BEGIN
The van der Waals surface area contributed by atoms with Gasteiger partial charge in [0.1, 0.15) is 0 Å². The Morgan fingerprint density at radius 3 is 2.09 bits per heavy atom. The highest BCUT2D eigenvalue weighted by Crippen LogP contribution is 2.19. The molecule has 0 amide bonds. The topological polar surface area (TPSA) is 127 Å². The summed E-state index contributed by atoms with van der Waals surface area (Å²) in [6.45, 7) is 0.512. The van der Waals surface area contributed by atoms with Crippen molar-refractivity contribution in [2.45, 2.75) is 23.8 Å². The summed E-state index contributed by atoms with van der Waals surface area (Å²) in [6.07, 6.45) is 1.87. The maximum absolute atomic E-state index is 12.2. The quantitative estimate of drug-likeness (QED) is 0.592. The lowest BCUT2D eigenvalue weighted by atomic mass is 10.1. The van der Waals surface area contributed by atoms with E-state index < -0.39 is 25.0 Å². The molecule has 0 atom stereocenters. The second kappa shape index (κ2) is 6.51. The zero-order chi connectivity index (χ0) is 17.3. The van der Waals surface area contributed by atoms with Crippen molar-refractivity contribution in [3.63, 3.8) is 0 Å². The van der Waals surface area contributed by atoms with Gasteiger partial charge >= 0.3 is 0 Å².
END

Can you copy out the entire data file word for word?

The van der Waals surface area contributed by atoms with Gasteiger partial charge in [0.1, 0.15) is 0 Å². The Morgan fingerprint density at radius 3 is 2.09 bits per heavy atom. The highest BCUT2D eigenvalue weighted by Crippen LogP contribution is 2.19. The molecule has 0 amide bonds. The topological polar surface area (TPSA) is 127 Å². The summed E-state index contributed by atoms with van der Waals surface area (Å²) in [6.45, 7) is 0.512. The van der Waals surface area contributed by atoms with Crippen molar-refractivity contribution in [2.45, 2.75) is 23.8 Å². The summed E-state index contributed by atoms with van der Waals surface area (Å²) in [6.07, 6.45) is 1.87. The maximum absolute atomic E-state index is 12.2. The quantitative estimate of drug-likeness (QED) is 0.592. The lowest BCUT2D eigenvalue weighted by atomic mass is 10.1. The van der Waals surface area contributed by atoms with E-state index < -0.39 is 25.0 Å². The molecule has 0 atom stereocenters. The second kappa shape index (κ2) is 6.51. The zero-order chi connectivity index (χ0) is 17.3. The van der Waals surface area contributed by atoms with Crippen molar-refractivity contribution in [3.63, 3.8) is 0 Å². The van der Waals surface area contributed by atoms with Gasteiger partial charge >= 0.3 is 0 Å².